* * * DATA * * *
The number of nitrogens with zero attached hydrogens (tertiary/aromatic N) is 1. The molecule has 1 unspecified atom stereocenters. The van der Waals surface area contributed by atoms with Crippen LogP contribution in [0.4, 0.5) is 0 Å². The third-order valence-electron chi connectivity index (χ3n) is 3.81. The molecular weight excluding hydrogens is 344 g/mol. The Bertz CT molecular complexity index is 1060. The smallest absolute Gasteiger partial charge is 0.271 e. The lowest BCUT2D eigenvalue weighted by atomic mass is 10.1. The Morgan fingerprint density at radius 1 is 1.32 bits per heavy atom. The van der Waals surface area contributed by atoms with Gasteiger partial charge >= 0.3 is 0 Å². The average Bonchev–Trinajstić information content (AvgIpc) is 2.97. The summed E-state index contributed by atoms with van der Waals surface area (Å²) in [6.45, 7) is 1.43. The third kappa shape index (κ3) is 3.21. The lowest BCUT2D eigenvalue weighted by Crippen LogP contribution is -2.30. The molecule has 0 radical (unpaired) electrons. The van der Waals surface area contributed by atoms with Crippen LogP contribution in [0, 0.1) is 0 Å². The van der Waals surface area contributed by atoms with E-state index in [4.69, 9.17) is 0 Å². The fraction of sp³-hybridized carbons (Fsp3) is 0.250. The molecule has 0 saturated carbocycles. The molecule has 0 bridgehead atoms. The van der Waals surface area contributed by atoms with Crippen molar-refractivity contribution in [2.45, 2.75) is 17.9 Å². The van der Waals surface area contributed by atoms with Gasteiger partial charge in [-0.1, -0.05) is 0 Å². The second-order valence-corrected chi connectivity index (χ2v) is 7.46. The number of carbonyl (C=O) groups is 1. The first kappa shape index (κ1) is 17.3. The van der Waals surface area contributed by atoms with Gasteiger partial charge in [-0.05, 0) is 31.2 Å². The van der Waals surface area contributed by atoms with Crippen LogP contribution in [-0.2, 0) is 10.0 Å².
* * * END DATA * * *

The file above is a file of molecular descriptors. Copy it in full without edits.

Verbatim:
The number of nitrogens with zero attached hydrogens (tertiary/aromatic N) is 1. The molecule has 1 unspecified atom stereocenters. The van der Waals surface area contributed by atoms with Crippen LogP contribution in [0.4, 0.5) is 0 Å². The third-order valence-electron chi connectivity index (χ3n) is 3.81. The molecular weight excluding hydrogens is 344 g/mol. The Bertz CT molecular complexity index is 1060. The smallest absolute Gasteiger partial charge is 0.271 e. The lowest BCUT2D eigenvalue weighted by atomic mass is 10.1. The Morgan fingerprint density at radius 1 is 1.32 bits per heavy atom. The van der Waals surface area contributed by atoms with Gasteiger partial charge >= 0.3 is 0 Å². The average Bonchev–Trinajstić information content (AvgIpc) is 2.97. The summed E-state index contributed by atoms with van der Waals surface area (Å²) in [6.45, 7) is 1.43. The third kappa shape index (κ3) is 3.21. The lowest BCUT2D eigenvalue weighted by Crippen LogP contribution is -2.30. The molecule has 0 radical (unpaired) electrons. The van der Waals surface area contributed by atoms with Crippen LogP contribution in [0, 0.1) is 0 Å². The van der Waals surface area contributed by atoms with E-state index in [4.69, 9.17) is 0 Å². The fraction of sp³-hybridized carbons (Fsp3) is 0.250. The molecule has 0 saturated carbocycles. The molecule has 0 bridgehead atoms. The van der Waals surface area contributed by atoms with Crippen molar-refractivity contribution in [2.45, 2.75) is 17.9 Å². The van der Waals surface area contributed by atoms with Gasteiger partial charge in [-0.1, -0.05) is 0 Å². The second-order valence-corrected chi connectivity index (χ2v) is 7.46. The number of carbonyl (C=O) groups is 1. The first kappa shape index (κ1) is 17.3. The van der Waals surface area contributed by atoms with Gasteiger partial charge in [-0.05, 0) is 31.2 Å². The van der Waals surface area contributed by atoms with Crippen LogP contribution in [-0.2, 0) is 10.0 Å².